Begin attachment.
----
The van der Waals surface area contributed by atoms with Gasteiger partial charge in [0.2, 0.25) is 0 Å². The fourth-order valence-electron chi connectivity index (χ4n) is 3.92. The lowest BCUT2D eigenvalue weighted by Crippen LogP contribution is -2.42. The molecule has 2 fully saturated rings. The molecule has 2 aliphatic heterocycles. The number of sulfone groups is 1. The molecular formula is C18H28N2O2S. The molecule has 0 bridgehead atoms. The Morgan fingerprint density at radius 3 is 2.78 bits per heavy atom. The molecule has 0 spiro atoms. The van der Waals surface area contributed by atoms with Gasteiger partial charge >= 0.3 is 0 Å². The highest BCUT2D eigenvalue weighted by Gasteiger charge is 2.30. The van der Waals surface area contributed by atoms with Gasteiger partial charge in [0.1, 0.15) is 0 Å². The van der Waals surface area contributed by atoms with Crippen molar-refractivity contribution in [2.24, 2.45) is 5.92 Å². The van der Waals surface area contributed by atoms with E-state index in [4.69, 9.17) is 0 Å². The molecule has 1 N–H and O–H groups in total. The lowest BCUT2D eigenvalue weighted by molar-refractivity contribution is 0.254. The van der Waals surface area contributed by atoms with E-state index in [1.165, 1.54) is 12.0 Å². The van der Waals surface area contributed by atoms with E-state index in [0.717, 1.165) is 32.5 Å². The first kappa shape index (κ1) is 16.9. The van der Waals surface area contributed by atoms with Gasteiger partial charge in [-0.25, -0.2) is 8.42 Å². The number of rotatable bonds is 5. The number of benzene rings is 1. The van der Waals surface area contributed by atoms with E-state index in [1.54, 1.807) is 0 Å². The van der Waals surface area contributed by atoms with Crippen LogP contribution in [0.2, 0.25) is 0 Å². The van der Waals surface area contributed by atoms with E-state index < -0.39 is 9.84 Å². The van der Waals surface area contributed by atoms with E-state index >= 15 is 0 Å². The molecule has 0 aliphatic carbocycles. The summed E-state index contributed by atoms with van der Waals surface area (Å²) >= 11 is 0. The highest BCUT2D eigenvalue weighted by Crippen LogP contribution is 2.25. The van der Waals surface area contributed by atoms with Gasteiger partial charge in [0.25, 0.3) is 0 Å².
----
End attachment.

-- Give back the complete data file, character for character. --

The van der Waals surface area contributed by atoms with Gasteiger partial charge in [0.2, 0.25) is 0 Å². The fourth-order valence-electron chi connectivity index (χ4n) is 3.92. The lowest BCUT2D eigenvalue weighted by Crippen LogP contribution is -2.42. The molecule has 2 fully saturated rings. The molecule has 2 aliphatic heterocycles. The number of sulfone groups is 1. The molecular formula is C18H28N2O2S. The molecule has 0 bridgehead atoms. The Morgan fingerprint density at radius 3 is 2.78 bits per heavy atom. The molecule has 0 spiro atoms. The van der Waals surface area contributed by atoms with Gasteiger partial charge >= 0.3 is 0 Å². The highest BCUT2D eigenvalue weighted by Gasteiger charge is 2.30. The van der Waals surface area contributed by atoms with Gasteiger partial charge in [0.1, 0.15) is 0 Å². The van der Waals surface area contributed by atoms with Crippen molar-refractivity contribution in [2.24, 2.45) is 5.92 Å². The van der Waals surface area contributed by atoms with E-state index in [4.69, 9.17) is 0 Å². The molecule has 1 N–H and O–H groups in total. The lowest BCUT2D eigenvalue weighted by molar-refractivity contribution is 0.254. The van der Waals surface area contributed by atoms with E-state index in [1.165, 1.54) is 12.0 Å². The van der Waals surface area contributed by atoms with E-state index in [0.717, 1.165) is 32.5 Å². The first kappa shape index (κ1) is 16.9. The van der Waals surface area contributed by atoms with Gasteiger partial charge in [-0.25, -0.2) is 8.42 Å². The number of rotatable bonds is 5. The number of benzene rings is 1. The van der Waals surface area contributed by atoms with E-state index in [1.54, 1.807) is 0 Å². The van der Waals surface area contributed by atoms with Crippen LogP contribution in [0.2, 0.25) is 0 Å². The van der Waals surface area contributed by atoms with E-state index < -0.39 is 9.84 Å². The van der Waals surface area contributed by atoms with E-state index >= 15 is 0 Å². The molecule has 0 aliphatic carbocycles. The summed E-state index contributed by atoms with van der Waals surface area (Å²) >= 11 is 0. The highest BCUT2D eigenvalue weighted by Crippen LogP contribution is 2.25. The van der Waals surface area contributed by atoms with Gasteiger partial charge in [0.25, 0.3) is 0 Å².